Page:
EX-JESUIT'S BOOK LINKS DISSIDENT THEOLOGIANS TO HOMOSEXUAL
By Paul Likoudis
The role of "small faith communities" and the "new biblical scholarship" in
institutionalizing the homosexual agenda in the Catholic Church is clearly spelled out
in a powerful book written by an ex-Jesuit who left the order after he fell in love with a
The book, Dr. Robert Goss' , published by Harper San Francisco last
year, is a tour de force, providing incontrovertible evidence of the link between
dissident theologians and the rise of a militant homosexual movement in the Church,
one committed to overthrowing the Church's 2,000-year moral and doctrinal tradition.
In his heavily annotated book, Goss, who holds advanced degrees in Scripture studies
from the Jesuit Weston School of Theology and Harvard University, shows how such
contemporary Catholic scholars as Hans Kung, Raymond Brown, Andre Guindon, John
Dominic Crossan, John Meier, James Drane, Paul Hollenbach, Xavier John Seubert,
Mary Hunt, Rosemary Radford Ruether, Leonardo Boff, Jon Sobrino, and dozens of
others-many of whom remain "in good standing" with the American hierarchy-are
dismantling orthodox theology while reconstructing a new "queer theology" that
affirms the sexual experiences of homosexuals, lesbians, and bisexuals.
Though all of these scholars write from different perspectives and have different
agendas, Dr. Goss shows how each in his own way is demolishing Catholic teaching on
Jesus and His Church in order to rework Catholic moral teaching into an "inclusive," "
non-patriarchal, " " non-sexist, " "liberating" form of Christianity which can celebrate
gay and lesbian sexuality-indeed, which affirms it as superior to heterosexuality which
is said to have been culturally imposed.
The "fundamental identity" of God's children as heterosexual, insists Goss in numerous
passages, is "based on an erroneous reading of Scriptures and a faulty view of sexuality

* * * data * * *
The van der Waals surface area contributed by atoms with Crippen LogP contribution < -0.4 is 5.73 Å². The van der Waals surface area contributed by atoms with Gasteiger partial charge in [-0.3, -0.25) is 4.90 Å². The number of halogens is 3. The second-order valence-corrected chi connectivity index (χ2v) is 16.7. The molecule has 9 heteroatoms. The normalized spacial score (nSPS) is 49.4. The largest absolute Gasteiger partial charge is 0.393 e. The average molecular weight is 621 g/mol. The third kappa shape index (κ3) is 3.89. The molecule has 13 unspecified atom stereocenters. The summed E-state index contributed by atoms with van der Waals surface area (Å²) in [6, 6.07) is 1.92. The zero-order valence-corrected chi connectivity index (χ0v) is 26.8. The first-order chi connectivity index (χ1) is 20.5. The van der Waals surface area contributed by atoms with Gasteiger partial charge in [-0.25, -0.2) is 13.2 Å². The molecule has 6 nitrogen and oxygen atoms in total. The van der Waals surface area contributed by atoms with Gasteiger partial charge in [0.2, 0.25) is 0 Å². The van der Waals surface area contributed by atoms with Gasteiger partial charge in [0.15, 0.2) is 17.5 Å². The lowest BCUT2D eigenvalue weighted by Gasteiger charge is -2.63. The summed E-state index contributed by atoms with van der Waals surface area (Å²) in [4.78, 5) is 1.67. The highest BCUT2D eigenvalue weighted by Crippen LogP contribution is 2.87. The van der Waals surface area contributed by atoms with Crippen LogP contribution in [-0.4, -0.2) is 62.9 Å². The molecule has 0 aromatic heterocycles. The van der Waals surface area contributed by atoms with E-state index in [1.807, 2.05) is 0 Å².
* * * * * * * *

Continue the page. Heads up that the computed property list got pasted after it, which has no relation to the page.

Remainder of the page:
based on natural law" (p. 13).
The starting point for the dismantling of traditional Christian moral teaching begins
with the new biblical scholarship which denies or calls into question orthodox belief
that Jesus was conceived by the Holy Spirit and born of a virgin.
"This notion," writes Goss, "was transformed into the antisexual rhetoric as Christianity
evolved in the Hellenistic world." As Christianity spread through the Greek world,
Jesus was divinized, he charges, and made asexual. This was essentially a political ploy
to shore up the collapsing world of patriarchy, the family, and the Church. For nearly
2,000 years, Christ's maleness and the maleness of God were used "to justify rampant
ecclesial and social misogyny. "
Now, led by feminist scholars, the meaning of Christ is being "widened" to "include
feminist social practice," and Christ is no longer male but female, Christa, a symbol of
erotic power which "will transform a world that includes our own personal lives in
Following feminist theology comes "queer criticism" which "radically questions
contemporary heterosexual or past asexual constructions of christological discourse. It
unpacks sexual oppositions that have been glossed over in totalizing truth claims of
Christian discourse. It uses feminist reconstructive practice against misogyny as part of
its discourse. It employs its own critical-practice against homophobia, but it also
constructs queer bodies, queer selves, and queer sexuality. In feminist and queer critical
practice, the erotic self is embodied over and against the apathetic self. The recovery of
bodily connectedness and the affirmation of the erotic goodness of the body provide a
corrective to the Augustinian severity that has long dominated Christian discourse....
"Queer criticism recognizes christological discourse as historically constructed through
misogyny, antisexuality, and homophobia. A queer Christology starts with Jesus'
practice and death and reconstructs the claims of Easter within queer critical practice."
Jesus' death had nothing to do with dying for sin, asserts Goss, but was a political act
because Jesus threatened the political order represented by the Jewish aristocracy and
Roman overlords. Easter represents God's "liberative praxis," which challenges all
forms of oppression, domination, and exploitation, allowing His people to experience
new forms of freedom and solidarity.
Thanks to feminist and liberation theologians, homosexuals can claim a "gay-sensitive
Jesus. " Some theologians are now positing a homosexual Jesus, who loved Lazarus.
"Many queer Christians feel comfortable with the affection that Jesus had for Lazarus,
for Mary Magdalen, and for the beloved disciple. They feel at home with the affectional
ease of Jesus with both men and women. Jesus broke many of the gender patterns and